The only person to have lived a sinless life is our Saviour – that is precisely why He ‘qualifies’ as such. Even when a person is rightfully excommunicated, it ill becomes us to totally shun them and remove the hand of fellowship and forgiveness. It may sometimes be a difficult thing to do, but we need to forgive others for their sins (no matter what they may be), or the pain and suffering will never leave us. Jesus set the standard when He said to the woman caught in the very act of adultery “… Neither do I condemn thee. Go thy way and sin no more”.
    This has been a difficult topic to get across in terms of what the Gospel requires of us, but you have done it well – as usual!
    Keith Allen.

  4. This blog series was helpful and thought-provoking. It seems that the church, in trying so desperately to act like they’re comfortable with sex and equipped to handle its multiple issues, have indeed swung the pendulum too far. This kind of overcompensation only shows that we haven’t quite gotten it right yet.

    Furthermore, on the topic of Mark Driscoll: my only experience with his sex-related messages are from reading this blog, but I find his unabashedness a bit alarming. The kind of material that he is presenting should be shared at a marriage conference or support group–not diffused through a mega-group of mixed ages and relationship statuses. And God bless the man’s wife, because if someone were to expose me in that way, he’d be the one kicked to the curb.

  5. Great posts. Very well structured and indeed thought-provoking. I agree with Crystal that it seems Pastor Mark is a bit reckless in who he allows to hear his sex messages. Personally, even though I would have a great time listening to his sex messages, I know it would be wrong for me to be in that audience because I’m single, and what would I do with that knowledge? It would simply make me pine for my own spouse with whom I could enjoy the pleasures and blessings of sex in a pure and Godly relationship, and I don’t need that hardship. Right now, I need to focus on glorifying God in my singleness, and striving after absolute celibacy until God gives me a wife. Being lectured on how wives shouldn’t be afraid to striptease their husbands or occasionally go topless in the home, which, even though I agree with, wouldn’t push me any closer to Christ in the situation I’m in. All this to say, his “sexessages” should be limited to a marriage conference or support group.
    But I don’t take issue with his unabashedness about the subject. I just think it needs to be in the right context. This would have to be a sort of Sunday school class available only to married couples. A congregational service is NOT the place to be speaking about vulva’s and such.

  6. “But for the grace of God, there go I.” Sound familiar? Know what it means? (Well, I know you do Brett!)

    There are so many people who struggle… wait a second… we ALL struggle. It’s God’s gift to us. Our pain, our loss, our confusion. When we move away from God we run into trouble. Why? Well, I believe (you can disagree if you want) that it is not some devil playing tricks on us to keep us away from God, but it is a natural consequence in and of itself that is divinely designed to pull us back to God.

    Christians rarely discuss this, but it is an ancient mystic belief that has been removed from the teachings of modern Christianity.

  7. It’s definitely tarnished a few reputations, that’s for sure!

  8. Brett – I recently stumbled upon your blog through a link to the “Christian Hipster” post, which I found very interesting and enlightening (I had no idea what a Christian Hipster was and I was surprised by, among other things, the appearance of a few of my favorite authors like Chesterton, Lewis, Percy, O’Connor, and anything ancient and/or philosophically important).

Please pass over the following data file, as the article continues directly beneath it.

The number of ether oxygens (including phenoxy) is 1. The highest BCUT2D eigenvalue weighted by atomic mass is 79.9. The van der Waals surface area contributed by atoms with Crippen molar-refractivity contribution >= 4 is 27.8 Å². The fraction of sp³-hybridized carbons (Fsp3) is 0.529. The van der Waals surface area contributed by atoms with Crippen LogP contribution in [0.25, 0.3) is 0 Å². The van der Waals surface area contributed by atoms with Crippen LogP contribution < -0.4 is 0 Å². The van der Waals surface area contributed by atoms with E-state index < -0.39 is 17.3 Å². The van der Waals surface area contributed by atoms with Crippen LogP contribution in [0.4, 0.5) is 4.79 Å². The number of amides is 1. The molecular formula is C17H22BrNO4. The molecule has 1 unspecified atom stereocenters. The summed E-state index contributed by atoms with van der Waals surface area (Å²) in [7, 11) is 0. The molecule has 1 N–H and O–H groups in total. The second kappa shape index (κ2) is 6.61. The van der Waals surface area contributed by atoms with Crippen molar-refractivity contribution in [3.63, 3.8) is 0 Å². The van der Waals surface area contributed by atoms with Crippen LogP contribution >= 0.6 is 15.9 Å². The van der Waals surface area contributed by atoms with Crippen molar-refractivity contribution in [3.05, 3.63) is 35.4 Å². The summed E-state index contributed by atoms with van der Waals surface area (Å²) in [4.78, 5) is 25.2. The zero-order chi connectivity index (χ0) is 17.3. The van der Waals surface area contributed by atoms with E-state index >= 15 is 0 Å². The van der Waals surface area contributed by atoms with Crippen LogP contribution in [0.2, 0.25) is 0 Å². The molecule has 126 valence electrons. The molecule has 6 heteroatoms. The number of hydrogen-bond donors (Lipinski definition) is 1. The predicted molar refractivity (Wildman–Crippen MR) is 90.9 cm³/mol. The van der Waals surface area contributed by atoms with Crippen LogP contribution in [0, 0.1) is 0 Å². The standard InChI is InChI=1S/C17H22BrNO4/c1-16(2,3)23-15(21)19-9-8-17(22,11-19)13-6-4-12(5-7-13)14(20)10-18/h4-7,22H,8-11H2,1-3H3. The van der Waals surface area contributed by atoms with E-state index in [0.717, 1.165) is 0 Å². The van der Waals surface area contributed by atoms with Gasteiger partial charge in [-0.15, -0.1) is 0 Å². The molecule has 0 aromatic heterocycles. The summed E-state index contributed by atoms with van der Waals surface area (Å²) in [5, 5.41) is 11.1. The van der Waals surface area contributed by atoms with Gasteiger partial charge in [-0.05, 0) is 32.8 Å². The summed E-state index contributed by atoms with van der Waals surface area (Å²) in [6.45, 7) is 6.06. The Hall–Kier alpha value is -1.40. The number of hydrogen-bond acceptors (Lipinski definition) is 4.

Anyway, I found this recent series on sex from the pulpit equally interesting. You’ve touched on a necessary discussion which is taking place in the Church today regarding the meaning and design of our human sexuality. I know for my own part I sympathize with Driscoll’s desire to break Christians free from the overly pessimistic and puritanical vision of sexuality that has dominated Christianity for centuries. However, I agree with your suspicions that there is something not quite right in Driscoll’s presentation of the issue, and not just in the practical application but in the theological foundation. I’ll admit that I’m no expert on Driscoll, but from what I’ve seen and heard (on this issue) he seems to be operating from a grossly simplistic theological foundation. You say “(Driscoll’s sex emphasis) makes no attempt to articulate a cogent and Christian sexual ethic for singles”, but I’d go even further to say that it makes no attempt to articulate a cogent and Christian sexual ethic at all. His “ethic” is that you should get married so that you don’t need an ethic; just do what gives you and your spouse the most pleasure. There is no consideration of an underlying objective purpose for our sexuality, and how it contributes to our creation as images of God. One mark of the infantile immaturity of his “sexual ethic” is, as you point out, no consideration for singleness. Another such mark is the lack of serious consideration of the connection between the unitive and procreative aspects of our sexuality, and how this reflects God’s design and purpose.

    If you have never heard of it, I would strongly suggest looking into Pope John Paul II’s “Theology of the Body.” I know that in my own search for answers to the questions of God’s plan for sexuality it has been immeasurably valuable. The “Theology of the Body” was actually a series of lectures given by the pope, but can now be found in book form. However, my introduction was through a commentary on the lectures written by a Christopher West; it was excellent and I highly recommend it. It’s exactly the message a sex-obsessed culture, and a sometimes sexually confused Church needs to hear.

    I know you’d profit from investigating it, and I hope you do.

  9. You indicated this was the last post in this series. Good.